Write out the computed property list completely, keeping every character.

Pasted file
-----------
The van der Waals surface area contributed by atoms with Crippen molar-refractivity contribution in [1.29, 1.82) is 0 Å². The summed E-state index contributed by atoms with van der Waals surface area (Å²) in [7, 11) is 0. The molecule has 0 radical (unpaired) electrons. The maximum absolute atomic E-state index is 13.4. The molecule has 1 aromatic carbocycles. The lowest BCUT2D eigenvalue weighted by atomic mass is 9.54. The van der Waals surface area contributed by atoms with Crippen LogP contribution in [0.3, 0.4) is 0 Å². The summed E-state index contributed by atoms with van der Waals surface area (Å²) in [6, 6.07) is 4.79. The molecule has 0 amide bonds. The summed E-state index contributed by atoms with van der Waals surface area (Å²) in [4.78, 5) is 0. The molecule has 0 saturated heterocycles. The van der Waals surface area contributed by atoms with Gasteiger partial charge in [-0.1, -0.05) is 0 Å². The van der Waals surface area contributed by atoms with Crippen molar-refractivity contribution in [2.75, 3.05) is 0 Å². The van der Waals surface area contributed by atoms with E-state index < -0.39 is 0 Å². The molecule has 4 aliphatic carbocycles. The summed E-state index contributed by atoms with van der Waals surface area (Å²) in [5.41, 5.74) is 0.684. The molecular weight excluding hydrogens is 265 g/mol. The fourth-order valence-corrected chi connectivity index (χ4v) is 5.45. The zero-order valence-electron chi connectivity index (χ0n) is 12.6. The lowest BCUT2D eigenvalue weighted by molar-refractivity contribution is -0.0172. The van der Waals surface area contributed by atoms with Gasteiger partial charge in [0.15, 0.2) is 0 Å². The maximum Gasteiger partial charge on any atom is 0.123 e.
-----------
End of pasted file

The van der Waals surface area contributed by atoms with Crippen molar-refractivity contribution in [1.29, 1.82) is 0 Å². The summed E-state index contributed by atoms with van der Waals surface area (Å²) in [7, 11) is 0. The molecule has 0 radical (unpaired) electrons. The maximum absolute atomic E-state index is 13.4. The molecule has 1 aromatic carbocycles. The lowest BCUT2D eigenvalue weighted by atomic mass is 9.54. The van der Waals surface area contributed by atoms with Crippen LogP contribution in [0.3, 0.4) is 0 Å². The summed E-state index contributed by atoms with van der Waals surface area (Å²) in [6, 6.07) is 4.79. The molecule has 0 amide bonds. The summed E-state index contributed by atoms with van der Waals surface area (Å²) in [4.78, 5) is 0. The molecule has 0 saturated heterocycles. The van der Waals surface area contributed by atoms with Gasteiger partial charge in [-0.1, -0.05) is 0 Å². The van der Waals surface area contributed by atoms with Crippen molar-refractivity contribution in [2.75, 3.05) is 0 Å². The van der Waals surface area contributed by atoms with E-state index < -0.39 is 0 Å². The molecule has 4 aliphatic carbocycles. The summed E-state index contributed by atoms with van der Waals surface area (Å²) in [5.41, 5.74) is 0.684. The molecular weight excluding hydrogens is 265 g/mol. The fourth-order valence-corrected chi connectivity index (χ4v) is 5.45. The zero-order valence-electron chi connectivity index (χ0n) is 12.6. The lowest BCUT2D eigenvalue weighted by molar-refractivity contribution is -0.0172. The van der Waals surface area contributed by atoms with Gasteiger partial charge in [0.15, 0.2) is 0 Å². The maximum Gasteiger partial charge on any atom is 0.123 e.